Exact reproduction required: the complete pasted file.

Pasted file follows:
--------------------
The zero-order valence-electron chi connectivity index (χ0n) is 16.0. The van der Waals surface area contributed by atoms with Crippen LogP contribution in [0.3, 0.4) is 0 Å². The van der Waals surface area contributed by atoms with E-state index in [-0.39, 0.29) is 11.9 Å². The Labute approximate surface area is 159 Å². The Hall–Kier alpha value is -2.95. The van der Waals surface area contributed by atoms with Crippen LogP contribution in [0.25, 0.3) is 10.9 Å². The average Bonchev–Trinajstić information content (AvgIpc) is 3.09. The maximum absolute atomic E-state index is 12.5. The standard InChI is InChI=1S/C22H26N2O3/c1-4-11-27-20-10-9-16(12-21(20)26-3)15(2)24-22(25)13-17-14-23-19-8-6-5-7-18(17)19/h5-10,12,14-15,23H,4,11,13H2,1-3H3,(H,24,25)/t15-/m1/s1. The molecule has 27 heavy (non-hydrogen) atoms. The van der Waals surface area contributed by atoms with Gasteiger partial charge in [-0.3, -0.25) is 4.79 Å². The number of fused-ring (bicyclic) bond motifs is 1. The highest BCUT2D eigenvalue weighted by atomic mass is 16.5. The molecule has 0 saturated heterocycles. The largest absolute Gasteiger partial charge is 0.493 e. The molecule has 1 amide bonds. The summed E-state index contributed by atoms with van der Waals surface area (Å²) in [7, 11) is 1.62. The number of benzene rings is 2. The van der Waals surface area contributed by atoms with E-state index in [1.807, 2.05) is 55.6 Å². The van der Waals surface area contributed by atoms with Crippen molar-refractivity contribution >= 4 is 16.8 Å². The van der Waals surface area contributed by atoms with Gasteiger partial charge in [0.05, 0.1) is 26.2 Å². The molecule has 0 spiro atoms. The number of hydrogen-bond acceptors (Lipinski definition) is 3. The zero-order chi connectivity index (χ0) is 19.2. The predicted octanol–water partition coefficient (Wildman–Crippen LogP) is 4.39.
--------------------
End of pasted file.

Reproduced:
The zero-order valence-electron chi connectivity index (χ0n) is 16.0. The van der Waals surface area contributed by atoms with Crippen LogP contribution in [0.3, 0.4) is 0 Å². The van der Waals surface area contributed by atoms with E-state index in [-0.39, 0.29) is 11.9 Å². The Labute approximate surface area is 159 Å². The Hall–Kier alpha value is -2.95. The van der Waals surface area contributed by atoms with Crippen LogP contribution in [0.25, 0.3) is 10.9 Å². The average Bonchev–Trinajstić information content (AvgIpc) is 3.09. The maximum absolute atomic E-state index is 12.5. The standard InChI is InChI=1S/C22H26N2O3/c1-4-11-27-20-10-9-16(12-21(20)26-3)15(2)24-22(25)13-17-14-23-19-8-6-5-7-18(17)19/h5-10,12,14-15,23H,4,11,13H2,1-3H3,(H,24,25)/t15-/m1/s1. The molecule has 27 heavy (non-hydrogen) atoms. The van der Waals surface area contributed by atoms with Gasteiger partial charge in [-0.3, -0.25) is 4.79 Å². The number of fused-ring (bicyclic) bond motifs is 1. The highest BCUT2D eigenvalue weighted by atomic mass is 16.5. The molecule has 0 saturated heterocycles. The largest absolute Gasteiger partial charge is 0.493 e. The molecule has 1 amide bonds. The summed E-state index contributed by atoms with van der Waals surface area (Å²) in [7, 11) is 1.62. The number of benzene rings is 2. The van der Waals surface area contributed by atoms with E-state index in [1.807, 2.05) is 55.6 Å². The van der Waals surface area contributed by atoms with Crippen molar-refractivity contribution >= 4 is 16.8 Å². The van der Waals surface area contributed by atoms with Gasteiger partial charge in [0.05, 0.1) is 26.2 Å². The molecule has 0 spiro atoms. The number of hydrogen-bond acceptors (Lipinski definition) is 3. The zero-order chi connectivity index (χ0) is 19.2. The predicted octanol–water partition coefficient (Wildman–Crippen LogP) is 4.39.